Next we can add some brightness and contrast to recover the negative consequences of our curves.  Be careful not to burn out your highlights by raising the brightness too much.  The same can be said of contrast which intensifies darks or the opposite depenifn which direction one chooses.

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We can then determine if Saturation and Vibrancy will further add to enhance our image.  Remember, if curves and brightening has faded your colors, we can re-hydrate them using these controls.  Be careful not to create unreal and thus sometimes undesired colors using saturation and vibrancy.  Sometimes you can create color hues and casts to your images.

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And last but not least in our Nickel Tour we will look at Sharpen.

In this example I have deliberately over used all these controls for effect.  You’ll see this next example shows over sharpening and the halos around the edges and if you zoomed in, lots of noise and artifacts.  You want to avoid halos if you can otherwise it can show up negatively in prints unless that’s what you really want.

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Not only can you see the halos in the sharpen box, you can see the image has hardened up considerably.  here is a closeup of an over sharpened image.

PS_SharpenHalos

 

Usually my taste leans towards a small radius, .2 -.5 and then a larger amount of sharpening, this tends to reduce halos (300%-400%).

So our last step might be one where we reduce the image for web display.  This can be controversial, however I do recommend reduction to something less than 1600 and that you add a copyright to your image to prevent it from being stolen if you’re worried about that sort of thing.

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And now, our before and after quick views.

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Again, this has been over done for dramatic effect.

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So now you have a small taste of Photoshop and you can save your image. Choosing .PSD in Photoshop can provide great flexibility in quality and editing moving forward and is my preferred format.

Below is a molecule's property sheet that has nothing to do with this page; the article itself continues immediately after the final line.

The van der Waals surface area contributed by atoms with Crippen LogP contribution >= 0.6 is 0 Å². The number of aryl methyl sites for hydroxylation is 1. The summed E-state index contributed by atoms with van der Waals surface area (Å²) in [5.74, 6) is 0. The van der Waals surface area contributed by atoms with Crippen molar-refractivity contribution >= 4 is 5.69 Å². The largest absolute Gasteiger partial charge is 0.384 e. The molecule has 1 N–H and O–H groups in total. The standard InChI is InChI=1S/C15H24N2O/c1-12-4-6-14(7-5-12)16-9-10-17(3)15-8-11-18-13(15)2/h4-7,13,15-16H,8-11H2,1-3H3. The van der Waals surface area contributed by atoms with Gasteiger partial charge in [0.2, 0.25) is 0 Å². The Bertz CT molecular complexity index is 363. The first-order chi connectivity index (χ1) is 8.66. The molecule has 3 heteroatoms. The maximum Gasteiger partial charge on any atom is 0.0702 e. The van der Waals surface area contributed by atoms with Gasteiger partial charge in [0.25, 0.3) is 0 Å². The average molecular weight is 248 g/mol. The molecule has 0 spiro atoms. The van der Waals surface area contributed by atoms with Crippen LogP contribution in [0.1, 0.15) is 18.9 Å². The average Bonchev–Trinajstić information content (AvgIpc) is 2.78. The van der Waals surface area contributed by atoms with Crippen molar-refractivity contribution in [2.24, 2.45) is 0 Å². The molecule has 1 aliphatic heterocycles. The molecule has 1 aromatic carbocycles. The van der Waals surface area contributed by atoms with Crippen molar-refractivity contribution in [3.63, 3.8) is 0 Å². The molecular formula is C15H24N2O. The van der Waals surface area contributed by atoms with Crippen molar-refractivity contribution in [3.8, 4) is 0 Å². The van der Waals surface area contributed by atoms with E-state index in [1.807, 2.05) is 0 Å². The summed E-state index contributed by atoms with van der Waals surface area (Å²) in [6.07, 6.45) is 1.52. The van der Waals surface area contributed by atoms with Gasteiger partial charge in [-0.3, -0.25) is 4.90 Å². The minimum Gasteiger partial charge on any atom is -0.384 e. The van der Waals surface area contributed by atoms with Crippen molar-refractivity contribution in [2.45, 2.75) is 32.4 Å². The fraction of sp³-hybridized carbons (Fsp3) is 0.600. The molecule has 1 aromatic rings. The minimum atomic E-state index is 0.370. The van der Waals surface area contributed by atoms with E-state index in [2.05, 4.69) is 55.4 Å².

Again, Photoshop is too large for me to cover so this is a mere appetizer if even that!

While I could cover Adobe Lightroom here as well, I confess I am tired at this point and so I will only briefly discuss it as a part of wrapping this up!

Lightroom allows for easy mass import of ones photos.  It also allows one to perform batch processing.  By that I mean that if you have shot a series of photos in a location, same lighting ect, and you make adjustments to one of the RAWs, with a few clicks you can apply those adjustments to all the RAWs in that series if you like.  This is a powerful time saver!  If nothing else, you can do this and then go tweak each image faster than processing each one by one.

You use the file menu to select Import and point LR to your flashcard or directory, very similar to NXD.

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Lightroom allows for easy management of your photos and if you can get away with the basics, including cropping, red eye removal, ect, then Lightroom may be all you need as it can do all those things including curves and sharpening.

Once you import you will see your files in the Library window.

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Once you select a file you can move from the Library Tab to the develop Tab where you will get a larger view you can work with your photo.

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As with the other RAW convertes you can use the controls to adjust exposure, colors, clarity and in Lightroom you can even Crop and prepare your files for final output.  As I referenced earlier, some photographers will find Lightroom capable of meeting most of their needs.

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The best thing you can do with all these software packages is download and play with them yourself.

Don’t be afraid to play because if you keep a copy of your RAWs, you can always retrieve your original photo and start over again!

Finally, you may hear of people speak of workflow.  Workflow is the overall start to finish process one adopts to process their images.  It can start at the camera by the choice of settings and finish on the web or when you hand over a print to a customer or gallery.

A High-level workflow might go something like this:

  • Camera is set for minimal FX, Noise Reduction, D-lighting, Picture Control off SRGB or Adobe RGB as color profile.
  • Pictures are taken to flash cards and then cards are copied to a working drive and an archive drive.
  • Pictures are sorted, and desired set of working images are selected, unchosen files are deleted.
  • Files are imported into Lightroom
  • File(s) WB, Exposure, Colors, Crop, Red Eye, are all adjusted and final images are selected and exported
  • Images are then opened in Photoshoped where additional adjustments, special FX, sizing ect are processed and images resaved in PSD.
  • Images are readied for web or print and final versions are saved to the Archive.

Ones workflow is a matter of personal preference and you can develop your own workflow to fit your needs.

I hope you found this tutorial useful, it is a bit rough on the edges, however, it is free!  Wink!

Until next time!

Mark

 

 

This entry was posted in Talking Photography.